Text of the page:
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Photoshop Elements 8 for Windows Essential Training highlights the important features of this comprehensive image organization and photo enhancement application. Photographer Jan Kabili shows how to use Photoshop Elements to organize and edit photos, build photos into projects like slideshows and photo books, and share photos with family and friends. Jan explains how to train Photoshop Elements 8 to recognize and tag faces, use the Smart Brush for targeted adjustments, and share photos using Adobe's online service, photoshop.com. She also dives deep into the application's editing tools, which rival those of the full product, Photoshop, in their ability to take snapshots and turn them into great photos. Exercise files accompany the course.
When you bring photos or other media files into an Organizer catalog, Elements makes thumbnail-sized low- resolution previews of each file, and it displays those previews here in this area of the Organizer, which is called the Photo Browser. By default, those previews are displayed as you see them here, with the thumbnail size preview and beneath it the date on which it was created. The thumbnails are organized from left to right, from the most recent to files that were created earlier, as you move to the right and as you scroll down.
To see more files in this catalog, I can go to the scrollbar on the right side of the Photo Browser and I can drag down. As I do, I'm accessing the thumbnails for images that were created earlier. This Thumbnail View is great when you're looking through your personal files, but if you're trying to access particular images for use in the exercises in this course, you can imagine that scrolling up and down to find each individual exercise file could get to be a real pain. So I suggest that you change the way that the thumbnails are displayed in the Photo Browser at least for purposes of this course.
The place I'm going to go to make that change is up at the top of the screen, here where it says Display. I'm going to click the Display menu and the first three choices there are different ways that I can display the thumbnails in the Photo Browser. By default, there is a checkmark next to the first one, the Thumbnail View, and that's the view that we're looking at now. The Import Batch View would rearrange the thumbnails, so that the most recently imported were at the top of the Photo Browser. But that's not really going to help for purposes of finding exercise files for this course. The view that will be most useful here is the Folder Location View and so I'm going to move to Folder Location and click on that choice.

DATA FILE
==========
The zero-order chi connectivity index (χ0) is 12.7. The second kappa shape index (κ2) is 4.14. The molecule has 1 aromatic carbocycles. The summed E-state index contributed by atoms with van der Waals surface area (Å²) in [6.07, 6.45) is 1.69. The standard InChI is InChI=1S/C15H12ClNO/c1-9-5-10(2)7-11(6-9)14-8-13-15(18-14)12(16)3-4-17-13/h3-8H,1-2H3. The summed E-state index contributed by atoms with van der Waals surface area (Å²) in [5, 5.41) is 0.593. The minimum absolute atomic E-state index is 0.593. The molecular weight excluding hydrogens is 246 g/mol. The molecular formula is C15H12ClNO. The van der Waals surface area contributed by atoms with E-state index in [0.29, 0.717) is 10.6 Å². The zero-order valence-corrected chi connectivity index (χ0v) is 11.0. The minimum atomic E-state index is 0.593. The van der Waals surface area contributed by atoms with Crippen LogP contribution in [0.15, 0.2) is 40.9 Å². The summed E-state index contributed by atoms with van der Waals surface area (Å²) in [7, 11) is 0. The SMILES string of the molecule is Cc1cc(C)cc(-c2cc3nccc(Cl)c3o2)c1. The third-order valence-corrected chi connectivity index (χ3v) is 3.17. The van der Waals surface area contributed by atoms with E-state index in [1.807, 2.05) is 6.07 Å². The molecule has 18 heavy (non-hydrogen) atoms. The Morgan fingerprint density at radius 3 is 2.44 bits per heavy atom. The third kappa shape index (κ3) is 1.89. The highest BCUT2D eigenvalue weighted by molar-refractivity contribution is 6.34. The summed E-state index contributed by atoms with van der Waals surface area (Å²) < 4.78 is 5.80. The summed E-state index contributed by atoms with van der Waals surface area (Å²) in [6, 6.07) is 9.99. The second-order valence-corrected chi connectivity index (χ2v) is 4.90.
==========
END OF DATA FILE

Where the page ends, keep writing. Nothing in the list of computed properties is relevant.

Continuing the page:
That changes the way that the thumbnails are displayed over here in the Photo Browser. First of all the Photo Browser is now divided into sections. Each section represents the files that are intended to be used in a particular movie in this course. Above each section is a label that identifies the path to the particular files. So let's say that I'm interested in finding the files for the third movie in Chapter 2. Those are located here in this section and you can see the path to that section here.
The files are located in a subfolder called 02_03, which means Chapter 2, Movie 3. That subfolder is inside of another folder called chapter02 and the chapter02 folder is inside the Exercise Files folder. I've placed my Exercise Files folder, as I suggest you do, on my Desktop, which you see here. So how do you move from section to section in the Photo Browser, when you're looking for the files for a particular exercise? You could go to the scrollbar on the right of the Photo Browser and drag down.
But there is a more direct way and that is to use this hierarchical list of files in the column on the left side of the Folder Location View. This works just like Windows Explorer. So my username on this computer is tdm. I'm going to look inside the tdm user directory or user folder by clicking the Plus symbol to the left of the tdm folder icon. Now I can see the hierarchy of folders in the tdm user folder. Of course, your user folder will have a different name. I'm looking for files on my desktop, so I'll move down to the Desktop folder or directory and click the Plus symbol to the left of that icon.
Then I'll see my Exercise Files folder on the desktop, I'll click the Plus icon to the left of Exercise Files, and I can see a separate folder for each chapter inside the Exercise Files folder. Let's say that I'm looking for the exercise files for the first movie in Chapter 7. I'll go down to the chapter07 folder and click the Plus symbol there. And then I see three subfolders, one for each movie in Chapter 7. If one of those subfolders has an icon like this that has a little frame of the flower inside it, that means there are exercise files inside of that subfolder.
To see them, all I have to do is click on the icon for that subfolder. That takes the Photo Browser in this area directly to the section for that particular movie. So that's how I suggest that you access the exercise files as you work through this course. For most of the course, keep the Photo Browser in the Folder Location View, which you access from the Display menu up here at the top of the Organizer. Now I'm not suggesting that you use Folder Location View all the time. When you're working with your own personal photos, there's no reason not to set it back to Thumbnail View, but for purposes of this course, I think it will be easier for you to find and open the files that you need if you're working in the Folder Location View.
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